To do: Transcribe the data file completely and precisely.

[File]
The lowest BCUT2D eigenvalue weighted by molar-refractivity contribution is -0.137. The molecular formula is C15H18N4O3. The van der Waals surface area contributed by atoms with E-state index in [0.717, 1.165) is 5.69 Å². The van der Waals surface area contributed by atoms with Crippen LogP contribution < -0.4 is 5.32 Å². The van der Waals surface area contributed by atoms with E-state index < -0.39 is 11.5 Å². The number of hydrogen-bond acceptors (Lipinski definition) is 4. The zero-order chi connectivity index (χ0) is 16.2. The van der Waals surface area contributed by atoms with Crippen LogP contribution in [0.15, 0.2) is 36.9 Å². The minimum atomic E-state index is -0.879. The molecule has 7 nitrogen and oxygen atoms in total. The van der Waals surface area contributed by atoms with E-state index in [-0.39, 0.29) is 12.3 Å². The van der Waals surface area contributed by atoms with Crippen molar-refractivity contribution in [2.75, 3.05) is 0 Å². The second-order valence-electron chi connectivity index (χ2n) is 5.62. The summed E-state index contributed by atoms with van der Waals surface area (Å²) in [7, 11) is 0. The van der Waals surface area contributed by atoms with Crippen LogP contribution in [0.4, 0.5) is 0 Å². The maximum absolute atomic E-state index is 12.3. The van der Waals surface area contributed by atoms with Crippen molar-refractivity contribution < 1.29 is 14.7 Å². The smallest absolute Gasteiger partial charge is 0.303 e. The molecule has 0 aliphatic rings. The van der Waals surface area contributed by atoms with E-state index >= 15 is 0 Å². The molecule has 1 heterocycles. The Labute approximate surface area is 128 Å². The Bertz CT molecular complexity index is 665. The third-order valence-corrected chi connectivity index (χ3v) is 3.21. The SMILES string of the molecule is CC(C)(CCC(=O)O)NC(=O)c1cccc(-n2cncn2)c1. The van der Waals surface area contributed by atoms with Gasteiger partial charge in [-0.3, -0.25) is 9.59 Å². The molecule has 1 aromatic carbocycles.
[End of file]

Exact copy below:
The lowest BCUT2D eigenvalue weighted by molar-refractivity contribution is -0.137. The molecular formula is C15H18N4O3. The van der Waals surface area contributed by atoms with E-state index in [0.717, 1.165) is 5.69 Å². The van der Waals surface area contributed by atoms with Crippen LogP contribution < -0.4 is 5.32 Å². The van der Waals surface area contributed by atoms with E-state index < -0.39 is 11.5 Å². The number of hydrogen-bond acceptors (Lipinski definition) is 4. The zero-order chi connectivity index (χ0) is 16.2. The van der Waals surface area contributed by atoms with Crippen LogP contribution in [0.15, 0.2) is 36.9 Å². The minimum atomic E-state index is -0.879. The molecule has 7 nitrogen and oxygen atoms in total. The van der Waals surface area contributed by atoms with E-state index in [-0.39, 0.29) is 12.3 Å². The van der Waals surface area contributed by atoms with Crippen molar-refractivity contribution in [2.75, 3.05) is 0 Å². The second-order valence-electron chi connectivity index (χ2n) is 5.62. The summed E-state index contributed by atoms with van der Waals surface area (Å²) in [7, 11) is 0. The van der Waals surface area contributed by atoms with Crippen LogP contribution in [0.4, 0.5) is 0 Å². The maximum absolute atomic E-state index is 12.3. The van der Waals surface area contributed by atoms with Crippen molar-refractivity contribution < 1.29 is 14.7 Å². The smallest absolute Gasteiger partial charge is 0.303 e. The molecule has 0 aliphatic rings. The van der Waals surface area contributed by atoms with E-state index >= 15 is 0 Å². The molecule has 1 heterocycles. The Labute approximate surface area is 128 Å². The Bertz CT molecular complexity index is 665. The third-order valence-corrected chi connectivity index (χ3v) is 3.21. The SMILES string of the molecule is CC(C)(CCC(=O)O)NC(=O)c1cccc(-n2cncn2)c1. The van der Waals surface area contributed by atoms with Gasteiger partial charge in [-0.3, -0.25) is 9.59 Å². The molecule has 1 aromatic carbocycles.